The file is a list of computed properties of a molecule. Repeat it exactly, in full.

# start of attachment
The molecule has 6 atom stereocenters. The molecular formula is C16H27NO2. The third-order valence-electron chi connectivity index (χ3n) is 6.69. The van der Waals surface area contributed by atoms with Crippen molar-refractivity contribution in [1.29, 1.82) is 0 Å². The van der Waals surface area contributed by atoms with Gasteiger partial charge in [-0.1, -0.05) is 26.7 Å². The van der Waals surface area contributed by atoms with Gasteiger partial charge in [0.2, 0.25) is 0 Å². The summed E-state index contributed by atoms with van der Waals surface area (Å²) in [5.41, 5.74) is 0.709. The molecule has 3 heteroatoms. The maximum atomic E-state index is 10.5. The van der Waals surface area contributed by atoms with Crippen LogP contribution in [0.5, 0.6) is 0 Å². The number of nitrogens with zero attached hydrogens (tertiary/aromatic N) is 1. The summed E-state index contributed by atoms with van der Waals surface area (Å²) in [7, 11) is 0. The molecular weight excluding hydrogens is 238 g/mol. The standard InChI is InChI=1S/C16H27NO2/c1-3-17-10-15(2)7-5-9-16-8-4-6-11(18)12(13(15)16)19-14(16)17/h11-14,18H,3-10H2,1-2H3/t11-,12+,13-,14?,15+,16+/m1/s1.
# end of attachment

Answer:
The molecule has 6 atom stereocenters. The molecular formula is C16H27NO2. The third-order valence-electron chi connectivity index (χ3n) is 6.69. The van der Waals surface area contributed by atoms with Crippen molar-refractivity contribution in [1.29, 1.82) is 0 Å². The van der Waals surface area contributed by atoms with Gasteiger partial charge in [-0.1, -0.05) is 26.7 Å². The van der Waals surface area contributed by atoms with Gasteiger partial charge in [0.2, 0.25) is 0 Å². The summed E-state index contributed by atoms with van der Waals surface area (Å²) in [5.41, 5.74) is 0.709. The molecule has 3 heteroatoms. The maximum atomic E-state index is 10.5. The van der Waals surface area contributed by atoms with Crippen LogP contribution in [0.5, 0.6) is 0 Å². The number of nitrogens with zero attached hydrogens (tertiary/aromatic N) is 1. The summed E-state index contributed by atoms with van der Waals surface area (Å²) in [7, 11) is 0. The molecular weight excluding hydrogens is 238 g/mol. The standard InChI is InChI=1S/C16H27NO2/c1-3-17-10-15(2)7-5-9-16-8-4-6-11(18)12(13(15)16)19-14(16)17/h11-14,18H,3-10H2,1-2H3/t11-,12+,13-,14?,15+,16+/m1/s1.